The Bobo Doll Experiment
Bandura had children witness a model (man who was working for Bandura) aggressively attacking a plastic clown called the Bobo doll. The children would watch a video where the man would aggressively hit a doll and pummel it on the head with a hammer, hurls it down, sits on it and punch it on the nose repeatedly, kick it across the room, flings it in the air, and bombard it with balls. After the video, the children were placed in a room with attractive toys, but they could not touch them. Therefore, the children became angry and frustrated. Then the children were led to another room where there were identical toys used in the Bobo video (with Bobo dolls). Bandura and many other researchers founded that 88% of the children imitated the aggressive behavior. Eight months later, 40% of the same children reproduce the violent behavior observed in the Bobo doll experiment.
Costs involves things that are seen as negatives to the individual such as having to put money, time and effort into a relationship. The benefits are thing things that the individual gets out the relationship such as fun, friendship, companionship and social support.
– Occurs when people think they ought to do something nice for someone who has done something nice for them.
– For example, you may feel compelled to send money to the charity that sent you free return address labels.
– The social norm of reciprocity dictates that we treat other people the way they treat us. People are socialized into returning favors and this powerful rule underpins compliance. Lynn and McCall (1988) found that restaurants who offered a mint or a sweet with the bill received larger tips.
a social standard that says we will help people in need.
“The social responsibility norm looks at how we help people in need.”
Collectivism a cultural orientation in which cooperation and group harmony take priority over purely personal goals. venezuela, colombia, pakistan, peru, taiwan, and china
Attitudes do not always predict behavior.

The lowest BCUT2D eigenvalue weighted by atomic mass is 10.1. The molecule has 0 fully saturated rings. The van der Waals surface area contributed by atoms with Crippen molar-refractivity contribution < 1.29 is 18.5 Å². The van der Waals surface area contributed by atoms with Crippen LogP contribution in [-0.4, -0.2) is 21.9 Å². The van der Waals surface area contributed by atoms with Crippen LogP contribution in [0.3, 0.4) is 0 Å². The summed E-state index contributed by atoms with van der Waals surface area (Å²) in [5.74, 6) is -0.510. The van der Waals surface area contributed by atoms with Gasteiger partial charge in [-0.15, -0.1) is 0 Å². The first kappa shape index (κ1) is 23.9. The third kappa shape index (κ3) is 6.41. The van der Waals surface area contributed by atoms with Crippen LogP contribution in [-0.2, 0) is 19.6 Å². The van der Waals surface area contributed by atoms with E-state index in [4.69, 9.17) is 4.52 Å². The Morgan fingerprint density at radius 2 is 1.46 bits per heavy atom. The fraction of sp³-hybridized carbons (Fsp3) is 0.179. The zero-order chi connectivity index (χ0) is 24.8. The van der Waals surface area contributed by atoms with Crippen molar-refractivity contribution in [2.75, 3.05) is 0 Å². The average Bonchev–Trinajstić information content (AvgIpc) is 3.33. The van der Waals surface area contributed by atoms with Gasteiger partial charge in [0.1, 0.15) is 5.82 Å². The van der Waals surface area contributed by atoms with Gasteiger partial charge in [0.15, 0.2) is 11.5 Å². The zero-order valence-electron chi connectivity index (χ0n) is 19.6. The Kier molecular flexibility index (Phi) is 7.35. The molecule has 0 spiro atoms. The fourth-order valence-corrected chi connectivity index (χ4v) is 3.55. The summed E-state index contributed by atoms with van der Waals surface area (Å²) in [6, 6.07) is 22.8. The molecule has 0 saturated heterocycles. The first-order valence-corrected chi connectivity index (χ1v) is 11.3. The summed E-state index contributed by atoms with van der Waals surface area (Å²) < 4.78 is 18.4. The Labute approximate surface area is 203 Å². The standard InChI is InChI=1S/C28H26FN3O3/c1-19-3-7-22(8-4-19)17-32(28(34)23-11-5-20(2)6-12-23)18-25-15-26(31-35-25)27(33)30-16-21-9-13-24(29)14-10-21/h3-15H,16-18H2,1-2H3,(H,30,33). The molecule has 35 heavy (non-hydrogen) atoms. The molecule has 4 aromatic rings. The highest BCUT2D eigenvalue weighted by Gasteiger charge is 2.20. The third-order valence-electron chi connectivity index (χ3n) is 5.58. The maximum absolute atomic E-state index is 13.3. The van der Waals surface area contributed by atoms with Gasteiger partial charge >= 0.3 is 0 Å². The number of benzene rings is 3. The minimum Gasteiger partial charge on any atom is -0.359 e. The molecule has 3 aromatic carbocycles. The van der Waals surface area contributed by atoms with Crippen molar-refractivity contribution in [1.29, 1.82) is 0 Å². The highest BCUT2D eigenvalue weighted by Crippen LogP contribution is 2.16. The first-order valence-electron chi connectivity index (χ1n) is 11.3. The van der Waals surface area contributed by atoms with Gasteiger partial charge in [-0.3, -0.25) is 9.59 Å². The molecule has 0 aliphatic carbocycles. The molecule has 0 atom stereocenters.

The learner gave mainly wrong answers (on purpose) and for each of these the teacher gave him an electric shock. When the teacher refused to administer a shock the experimenter was to give a series of orders / prods to ensure they continued. There were 4 prods and if one was not obeyed then the experimenter (Mr. Williams) read out the next prod, and so on.
65% (two-thirds) of participants (i.e. teachers) continued to the highest level of 450 volts. All the participants continued to 300 volts.
Milgram did more than one experiment – he carried out 18 variations of his study. All he did was alter the situation (IV) to see how this affected obedience (DV).
Ordinary people are likely to follow orders given by an authority figure, even to the extent of killing an innocent human being. Obedience to authority is ingrained in us all from the way we are brought up.
People tend to obey orders from other people if they recognize their authority as morally right and / or legally based. This response to legitimate authority is learned in a variety of situations, for example in the family, school and workplace.
-Robbers Cave Study: The experiment was divided into three stages. The first stage being “ingroup formation”, in which upon arrival the boys were split into two approximately equal groups based on similarities. Each group was unaware of the other group’s presence. The second stage was the “friction phase”, wherein the groups were entered in competition with one another in various camp games. Valued prizes were awarded to the winners. This caused both groups to develop negative attitudes and behaviors towards the outgroup. The third and final stage was the “integration stage”. During this stage, tensions between the groups were reduced through teamwork-driven tasks that required intergroup cooperation.